African mango, or irvingia gabonensis, is a superfruit used to manage weight and relieve some symptoms of metabolic syndrome . It is commonly grown in the humid forest zones of Angola, Congo, Nigeria, and Uganda.
African mango is similar to an ordinary mango in that the fruit can be eaten raw or processed into jams, jelly, or juices. However, it is primarily studied for its fiber-rich seed, or dika nut, rather than the fruit.
In supplements, African mango seed extract is used to do the following:
- Increase Metabolism
- Lower Cholesterol
- Manage Diabetes
- Eliminate Toxins
- Improve Digestion
Some studies suggest African mango manipulates adiponectin and leptin levels. Adiponectin is a protein hormone that regulates glucose and plays a role in processing fatty acids. Leptin, on the other hand, is a similar hormone which regulates energy intake and expenditure, including appetite and metabolism. By regulating these two hormones, African mango extract improves body composition and other metabolic factors.
African mango’s high-fiber content also has an impact on cholesterol levels. As the fiber moves through the body, it inhibits cholesterol absorption while promoting its removal from the blood stream.
African mango studies reveal that its natural fiber triggers improvements to body weight, body fat, and waist circumference.
In a study using a patented form of African mango extract, known as IGOB131, researchers found irvingia gabonensis supplementation before meals improved fasting lipids, blood glucose, adiponectin, and leptin levels. Together, these metabolic parameters resulted in significant weight loss over the course of 10 weeks.
Additional African mango studies suggest African mango is an effective tool for counteracting obesity by regulating specific hormones.
A validated experimental model suggested African mango seed extract “inhibits adipogenesis through modulation of PPAR gamma and glycerol-3-phosphate dehydrogenase in addition to the beneficial impact upon leptin and adiponectin.”
While no studies have been conducted to determine the effects of taking African mango over a long period of time, validated research has shown that taking African mango for up to 10 weeks is safe.
A few users reported headache, dry mouth, gastrointestinal complaints, difficulty sleeping, and flu-like symptoms.
African mango has not been tested for drug interactions, so information is limited. Theoretically, African mango may increase side effects caused by diabetes and cholesterol medication. This is because African mango has a direct impact on blood sugar levels and cholesterol absorption.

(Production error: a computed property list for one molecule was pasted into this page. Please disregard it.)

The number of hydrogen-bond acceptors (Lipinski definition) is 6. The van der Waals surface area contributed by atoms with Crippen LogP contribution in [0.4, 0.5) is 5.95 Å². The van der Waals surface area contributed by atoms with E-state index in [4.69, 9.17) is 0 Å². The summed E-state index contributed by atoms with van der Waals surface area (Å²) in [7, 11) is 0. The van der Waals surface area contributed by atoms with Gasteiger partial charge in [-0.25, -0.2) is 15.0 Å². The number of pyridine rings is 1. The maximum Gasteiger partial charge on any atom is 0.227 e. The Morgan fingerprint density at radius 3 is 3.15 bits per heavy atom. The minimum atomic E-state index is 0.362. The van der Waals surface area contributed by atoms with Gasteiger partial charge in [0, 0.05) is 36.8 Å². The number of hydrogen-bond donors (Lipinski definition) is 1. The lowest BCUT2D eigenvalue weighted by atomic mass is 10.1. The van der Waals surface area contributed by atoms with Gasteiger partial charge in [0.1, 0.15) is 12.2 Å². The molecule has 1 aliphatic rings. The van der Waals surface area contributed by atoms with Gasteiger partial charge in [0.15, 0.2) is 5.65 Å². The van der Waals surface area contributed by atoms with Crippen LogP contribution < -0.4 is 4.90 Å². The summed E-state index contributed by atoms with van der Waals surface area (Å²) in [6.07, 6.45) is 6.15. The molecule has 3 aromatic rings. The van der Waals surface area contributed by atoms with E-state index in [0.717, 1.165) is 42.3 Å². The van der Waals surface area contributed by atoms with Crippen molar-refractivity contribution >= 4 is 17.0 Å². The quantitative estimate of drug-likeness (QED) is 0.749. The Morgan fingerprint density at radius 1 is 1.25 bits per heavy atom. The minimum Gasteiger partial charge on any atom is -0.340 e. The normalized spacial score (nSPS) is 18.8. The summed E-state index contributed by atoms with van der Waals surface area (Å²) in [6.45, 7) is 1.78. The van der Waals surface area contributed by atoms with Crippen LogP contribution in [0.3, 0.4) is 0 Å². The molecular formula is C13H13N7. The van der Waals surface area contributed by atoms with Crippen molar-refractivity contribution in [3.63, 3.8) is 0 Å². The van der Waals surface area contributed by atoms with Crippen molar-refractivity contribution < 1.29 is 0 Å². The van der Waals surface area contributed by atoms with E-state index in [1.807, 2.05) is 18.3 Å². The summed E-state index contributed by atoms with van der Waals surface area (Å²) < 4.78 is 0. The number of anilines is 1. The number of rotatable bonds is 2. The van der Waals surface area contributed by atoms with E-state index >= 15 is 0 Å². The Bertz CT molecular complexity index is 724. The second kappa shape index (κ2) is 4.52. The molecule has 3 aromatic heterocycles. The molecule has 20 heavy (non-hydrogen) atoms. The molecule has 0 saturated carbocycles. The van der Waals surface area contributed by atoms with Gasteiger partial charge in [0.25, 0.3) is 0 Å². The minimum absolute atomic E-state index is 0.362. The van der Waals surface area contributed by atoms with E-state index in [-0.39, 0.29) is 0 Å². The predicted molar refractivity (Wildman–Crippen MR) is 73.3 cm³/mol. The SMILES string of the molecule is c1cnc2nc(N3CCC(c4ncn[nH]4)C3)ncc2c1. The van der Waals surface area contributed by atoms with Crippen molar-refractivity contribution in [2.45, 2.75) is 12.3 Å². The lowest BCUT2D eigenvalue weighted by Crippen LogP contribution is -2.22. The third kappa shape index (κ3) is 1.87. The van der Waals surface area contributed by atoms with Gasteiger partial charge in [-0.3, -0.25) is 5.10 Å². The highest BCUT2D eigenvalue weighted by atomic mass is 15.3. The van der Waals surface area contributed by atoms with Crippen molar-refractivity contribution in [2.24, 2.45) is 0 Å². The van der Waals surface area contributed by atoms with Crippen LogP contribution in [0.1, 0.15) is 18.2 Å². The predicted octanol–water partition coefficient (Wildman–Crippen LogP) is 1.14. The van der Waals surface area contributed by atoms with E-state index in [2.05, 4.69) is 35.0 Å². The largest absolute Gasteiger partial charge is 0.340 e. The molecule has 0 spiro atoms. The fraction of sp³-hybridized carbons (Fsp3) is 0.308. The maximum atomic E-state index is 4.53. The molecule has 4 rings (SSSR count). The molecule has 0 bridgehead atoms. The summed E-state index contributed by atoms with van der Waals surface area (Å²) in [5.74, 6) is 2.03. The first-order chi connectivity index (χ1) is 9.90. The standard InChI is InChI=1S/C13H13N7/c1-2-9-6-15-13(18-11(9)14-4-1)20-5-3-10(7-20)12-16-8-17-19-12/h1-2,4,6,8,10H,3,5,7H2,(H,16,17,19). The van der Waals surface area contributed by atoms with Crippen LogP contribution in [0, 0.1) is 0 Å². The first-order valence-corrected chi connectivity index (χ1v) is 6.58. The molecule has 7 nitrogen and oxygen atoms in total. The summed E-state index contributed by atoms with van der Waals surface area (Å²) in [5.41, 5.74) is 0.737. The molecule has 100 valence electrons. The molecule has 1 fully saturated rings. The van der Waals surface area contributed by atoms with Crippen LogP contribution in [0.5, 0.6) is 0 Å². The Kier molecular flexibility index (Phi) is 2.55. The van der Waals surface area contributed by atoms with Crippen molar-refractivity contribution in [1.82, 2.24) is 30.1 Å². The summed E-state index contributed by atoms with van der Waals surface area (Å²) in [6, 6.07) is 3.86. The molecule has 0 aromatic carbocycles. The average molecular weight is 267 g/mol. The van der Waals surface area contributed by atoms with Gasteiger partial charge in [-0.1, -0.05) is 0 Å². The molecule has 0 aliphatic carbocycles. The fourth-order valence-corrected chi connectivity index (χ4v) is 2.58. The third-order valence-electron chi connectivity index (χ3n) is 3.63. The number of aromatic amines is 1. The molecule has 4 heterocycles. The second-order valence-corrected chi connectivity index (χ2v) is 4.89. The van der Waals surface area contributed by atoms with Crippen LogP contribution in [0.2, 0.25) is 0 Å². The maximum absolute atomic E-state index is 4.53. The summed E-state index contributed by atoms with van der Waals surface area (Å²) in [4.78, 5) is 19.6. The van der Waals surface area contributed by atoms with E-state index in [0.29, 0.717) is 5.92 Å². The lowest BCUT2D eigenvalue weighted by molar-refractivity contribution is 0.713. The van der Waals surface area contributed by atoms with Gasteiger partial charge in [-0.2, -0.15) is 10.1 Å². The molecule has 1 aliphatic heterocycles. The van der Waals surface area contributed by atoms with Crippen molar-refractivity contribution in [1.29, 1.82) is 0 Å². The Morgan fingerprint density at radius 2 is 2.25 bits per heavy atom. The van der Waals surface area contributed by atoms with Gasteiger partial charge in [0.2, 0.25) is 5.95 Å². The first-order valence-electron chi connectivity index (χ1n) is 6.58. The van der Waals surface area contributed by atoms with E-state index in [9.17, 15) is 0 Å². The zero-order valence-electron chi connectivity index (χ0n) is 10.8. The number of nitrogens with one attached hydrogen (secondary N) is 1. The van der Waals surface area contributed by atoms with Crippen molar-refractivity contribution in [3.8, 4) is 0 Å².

African mango also delays gastric emptying, so prescription medications should be used with caution.
Information regarding safety and efficacy in pregnancy and lactation is lacking. If you are pregnant or nursing, do not take African mango.
Clinical studies used standardized 150 mg dosages taken 30 minutes before lunch and dinner. Or, 1,050 mg of crude seed extract divided into 3 doses daily, 30 minutes before meals with a glass of warm water.
The most common supplement regimens consist of 150 mg African mango twice daily with food.
-  “Dr. Oz Recent Affirmation That African Mango is an Effective Weight Loss Supplement Coincides With New Supplement From Bel Marra Nutritionals.” PRWeb. March 11, 2013.
-  Judith L Ngondi, Blanche C Etoundi, Christine B Nyangono, Carl MF Mbofung, and Julius E Oben. “IGOB131, a novel seed extract of the West African plant Irvingia gabonensis, significantly reduces body weight and improves metabolic parameters in overweight humans in a randomized double-blind placebo controlled investigation.” Lipids Health Dis. 2009; 8: 7. Published online 2009 March 2. doi: 10.1186/1476-511X-8-7.
-  Oben J, Ngondi JL, Blum K. “Inhibition of Irvingia gabonensis seed extract (OB131) on adipogenesis as mediated via down regulation of the PPARy and Leptin genes and up-regulation of the adiponectic gene.” Lipids in Health and Disease. 2008;7:44. doi: 10.1186/1476-511X-7-44.
-  “Irvingia Gabonensis.” WebMD.
-  “African Mango.” Drugs.com.